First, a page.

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Kentucky Office of Highway Safety

 

 

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MISSION:

"To support effective and collaborative partnerships to advance traffic safety awareness, education, and enforcement in an effort to save lives on Kentucky roadways."


 The Kentucky Office of Highway Safety works specifically to save lives by reducing Kentucky’s highway crashes, injuries, and fatalities through relevant data-driven, outcomes-based approaches and effective program delivery.

 

 KENTUCKY HIGHWAY SAFETY NEWS


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KYTC Reminds Drivers to Obey Posted Speed Limits

Stop Speeding Before it Stops You

 

FRANKFORT, Ky. (July 6, 2020) – As the Commonwealth reopens and traffic continues to increase, the Kentucky Transportation Cabinet's (KYTC) Office of Highway Safety (KOHS) is reminding drivers to 'Stop Speeding Before it Stops You.'

 

"Speeding is 100% preventable and obeying the posted speed limit reduces the risk of death or injury for drivers, passengers and other road users," said KYTC Secretary Jim Gray. "Safe driving is one way we can all be a good neighbor on the road."     

 

According to the KOHS, approximately 30 percent of fatal crashes in Kentucky last year involved a speeding and/or aggressive driver.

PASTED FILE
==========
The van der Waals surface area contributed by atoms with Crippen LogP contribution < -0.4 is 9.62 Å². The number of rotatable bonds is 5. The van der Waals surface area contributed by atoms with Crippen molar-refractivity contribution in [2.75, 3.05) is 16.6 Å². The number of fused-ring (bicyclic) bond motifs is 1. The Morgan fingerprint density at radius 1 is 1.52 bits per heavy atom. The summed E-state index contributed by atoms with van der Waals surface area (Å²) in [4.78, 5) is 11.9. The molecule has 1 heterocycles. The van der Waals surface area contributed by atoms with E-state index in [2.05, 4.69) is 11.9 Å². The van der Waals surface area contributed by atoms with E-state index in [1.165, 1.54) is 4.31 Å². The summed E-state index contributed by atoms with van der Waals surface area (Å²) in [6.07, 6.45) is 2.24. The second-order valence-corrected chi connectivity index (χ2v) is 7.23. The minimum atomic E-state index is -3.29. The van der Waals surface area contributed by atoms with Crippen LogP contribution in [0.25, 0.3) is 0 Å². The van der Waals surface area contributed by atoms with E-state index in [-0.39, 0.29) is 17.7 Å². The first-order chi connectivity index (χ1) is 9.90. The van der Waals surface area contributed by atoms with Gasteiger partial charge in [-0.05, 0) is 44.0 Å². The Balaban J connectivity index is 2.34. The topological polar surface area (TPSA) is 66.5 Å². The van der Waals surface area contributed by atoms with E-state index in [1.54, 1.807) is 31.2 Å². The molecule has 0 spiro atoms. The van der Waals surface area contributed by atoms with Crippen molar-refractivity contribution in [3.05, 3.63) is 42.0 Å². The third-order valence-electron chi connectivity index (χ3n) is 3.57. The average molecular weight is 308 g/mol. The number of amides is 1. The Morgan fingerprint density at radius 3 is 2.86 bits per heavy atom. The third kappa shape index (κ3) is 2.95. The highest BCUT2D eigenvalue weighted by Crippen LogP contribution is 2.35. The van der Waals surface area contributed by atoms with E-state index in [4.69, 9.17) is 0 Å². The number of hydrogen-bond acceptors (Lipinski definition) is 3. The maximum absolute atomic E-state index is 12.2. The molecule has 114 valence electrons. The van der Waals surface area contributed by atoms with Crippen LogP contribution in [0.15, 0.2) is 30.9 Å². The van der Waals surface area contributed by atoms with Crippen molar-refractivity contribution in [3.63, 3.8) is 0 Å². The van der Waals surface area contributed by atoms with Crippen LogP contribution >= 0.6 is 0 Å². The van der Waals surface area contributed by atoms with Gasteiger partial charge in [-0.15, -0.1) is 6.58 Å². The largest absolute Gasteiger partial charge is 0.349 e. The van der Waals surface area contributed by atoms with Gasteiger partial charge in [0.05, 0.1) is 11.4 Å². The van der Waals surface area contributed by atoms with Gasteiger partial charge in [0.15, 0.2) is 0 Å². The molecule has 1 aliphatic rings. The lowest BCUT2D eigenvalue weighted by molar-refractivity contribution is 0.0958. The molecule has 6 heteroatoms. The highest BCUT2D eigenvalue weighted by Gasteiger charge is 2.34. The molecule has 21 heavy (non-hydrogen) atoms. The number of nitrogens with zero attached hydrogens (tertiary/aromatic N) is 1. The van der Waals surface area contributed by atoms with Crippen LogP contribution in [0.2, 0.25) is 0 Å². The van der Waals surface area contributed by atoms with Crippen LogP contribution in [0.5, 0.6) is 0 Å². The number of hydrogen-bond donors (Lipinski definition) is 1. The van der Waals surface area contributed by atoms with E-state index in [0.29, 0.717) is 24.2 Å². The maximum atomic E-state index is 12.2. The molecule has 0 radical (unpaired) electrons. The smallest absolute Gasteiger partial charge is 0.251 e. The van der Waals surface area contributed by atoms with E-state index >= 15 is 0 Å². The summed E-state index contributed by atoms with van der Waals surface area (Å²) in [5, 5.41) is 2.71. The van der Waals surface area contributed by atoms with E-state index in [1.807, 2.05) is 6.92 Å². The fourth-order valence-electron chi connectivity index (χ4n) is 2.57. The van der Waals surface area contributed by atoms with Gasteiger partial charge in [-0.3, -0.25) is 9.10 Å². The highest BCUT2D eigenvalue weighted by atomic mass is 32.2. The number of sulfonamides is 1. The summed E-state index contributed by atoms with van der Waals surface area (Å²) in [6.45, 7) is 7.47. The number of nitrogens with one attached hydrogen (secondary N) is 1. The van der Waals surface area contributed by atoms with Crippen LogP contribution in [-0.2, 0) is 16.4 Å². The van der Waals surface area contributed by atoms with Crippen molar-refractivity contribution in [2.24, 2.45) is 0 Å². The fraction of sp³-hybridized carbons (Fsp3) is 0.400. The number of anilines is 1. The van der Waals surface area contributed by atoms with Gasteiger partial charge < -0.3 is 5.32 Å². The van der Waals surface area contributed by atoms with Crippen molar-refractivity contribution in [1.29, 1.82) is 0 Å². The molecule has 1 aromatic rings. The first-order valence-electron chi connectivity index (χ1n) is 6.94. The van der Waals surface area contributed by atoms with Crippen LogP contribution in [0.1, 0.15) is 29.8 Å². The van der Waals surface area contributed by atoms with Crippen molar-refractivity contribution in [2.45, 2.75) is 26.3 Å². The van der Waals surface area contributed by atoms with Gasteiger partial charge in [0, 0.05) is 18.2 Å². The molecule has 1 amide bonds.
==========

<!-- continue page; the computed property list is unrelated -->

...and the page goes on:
"Too many lives are lost each year in speed-related crashes," said KOHS Acting Executive Director Jason Siwula.  "Whether you are driving a car, truck or motorcycle, we urge you to eliminate all distractions and drive at a safe, legal speed."    

 

According to the National Highway Traffic Safety Administration (NHTSA), speeding is involved in approximately one-third of all motor vehicle deaths nationwide.

 

"Driving over the speed limit greatly reduces a driver's ability to respond to unexpected situations such as stopped or slowed traffic, an object in the road, or encountering vulnerable road users such as pedestrians, bicyclists and motorcyclists," said Siwula.  "In order to save lives, we must all work together, making safe choices each time we get behind the wheel."

 

NHTSA provides the following tips for dealing with speeding and/or aggressive drivers:

 

  • Do not challenge the driver by speeding up or attempting to hold your lane.
  • Give them plenty of space, as they may lose control of their vehicle more easily.
  • Avoid eye contact and ignore gestures.
  • Wear your seat belt!  It is your best defense against injury and death.